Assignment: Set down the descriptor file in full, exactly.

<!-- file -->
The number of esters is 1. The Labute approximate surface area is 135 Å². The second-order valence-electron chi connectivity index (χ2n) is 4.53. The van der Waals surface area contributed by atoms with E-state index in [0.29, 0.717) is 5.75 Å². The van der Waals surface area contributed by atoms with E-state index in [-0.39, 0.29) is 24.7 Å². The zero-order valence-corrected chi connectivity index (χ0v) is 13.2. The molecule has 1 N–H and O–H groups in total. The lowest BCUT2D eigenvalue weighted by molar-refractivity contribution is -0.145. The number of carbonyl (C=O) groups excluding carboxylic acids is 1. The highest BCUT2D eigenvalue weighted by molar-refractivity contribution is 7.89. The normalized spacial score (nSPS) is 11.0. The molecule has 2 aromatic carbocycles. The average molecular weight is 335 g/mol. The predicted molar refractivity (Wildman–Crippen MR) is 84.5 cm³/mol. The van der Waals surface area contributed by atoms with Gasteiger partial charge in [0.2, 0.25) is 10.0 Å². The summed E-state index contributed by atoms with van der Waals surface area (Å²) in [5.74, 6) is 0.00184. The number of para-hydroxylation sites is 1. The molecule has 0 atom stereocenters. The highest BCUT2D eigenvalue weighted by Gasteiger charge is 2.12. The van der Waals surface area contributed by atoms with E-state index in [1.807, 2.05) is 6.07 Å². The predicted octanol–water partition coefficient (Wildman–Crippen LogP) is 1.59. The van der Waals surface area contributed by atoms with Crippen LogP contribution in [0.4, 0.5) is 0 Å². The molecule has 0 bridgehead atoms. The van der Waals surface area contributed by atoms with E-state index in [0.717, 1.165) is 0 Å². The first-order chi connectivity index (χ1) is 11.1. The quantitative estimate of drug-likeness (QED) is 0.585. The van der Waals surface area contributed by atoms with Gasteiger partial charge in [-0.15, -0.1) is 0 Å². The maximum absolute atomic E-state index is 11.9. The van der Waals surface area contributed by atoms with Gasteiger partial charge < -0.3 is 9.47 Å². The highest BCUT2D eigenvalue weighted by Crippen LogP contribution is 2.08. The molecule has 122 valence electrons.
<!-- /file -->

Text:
The number of esters is 1. The Labute approximate surface area is 135 Å². The second-order valence-electron chi connectivity index (χ2n) is 4.53. The van der Waals surface area contributed by atoms with E-state index in [0.29, 0.717) is 5.75 Å². The van der Waals surface area contributed by atoms with E-state index in [-0.39, 0.29) is 24.7 Å². The zero-order valence-corrected chi connectivity index (χ0v) is 13.2. The molecule has 1 N–H and O–H groups in total. The lowest BCUT2D eigenvalue weighted by molar-refractivity contribution is -0.145. The number of carbonyl (C=O) groups excluding carboxylic acids is 1. The highest BCUT2D eigenvalue weighted by molar-refractivity contribution is 7.89. The normalized spacial score (nSPS) is 11.0. The molecule has 2 aromatic carbocycles. The average molecular weight is 335 g/mol. The predicted molar refractivity (Wildman–Crippen MR) is 84.5 cm³/mol. The van der Waals surface area contributed by atoms with Gasteiger partial charge in [0.2, 0.25) is 10.0 Å². The summed E-state index contributed by atoms with van der Waals surface area (Å²) in [5.74, 6) is 0.00184. The number of para-hydroxylation sites is 1. The molecule has 0 atom stereocenters. The highest BCUT2D eigenvalue weighted by Gasteiger charge is 2.12. The van der Waals surface area contributed by atoms with E-state index in [1.807, 2.05) is 6.07 Å². The predicted octanol–water partition coefficient (Wildman–Crippen LogP) is 1.59. The van der Waals surface area contributed by atoms with Crippen LogP contribution in [0.4, 0.5) is 0 Å². The molecule has 0 bridgehead atoms. The van der Waals surface area contributed by atoms with E-state index in [0.717, 1.165) is 0 Å². The first-order chi connectivity index (χ1) is 11.1. The quantitative estimate of drug-likeness (QED) is 0.585. The van der Waals surface area contributed by atoms with Gasteiger partial charge in [-0.15, -0.1) is 0 Å². The maximum absolute atomic E-state index is 11.9. The van der Waals surface area contributed by atoms with Gasteiger partial charge < -0.3 is 9.47 Å². The highest BCUT2D eigenvalue weighted by Crippen LogP contribution is 2.08. The molecule has 122 valence electrons.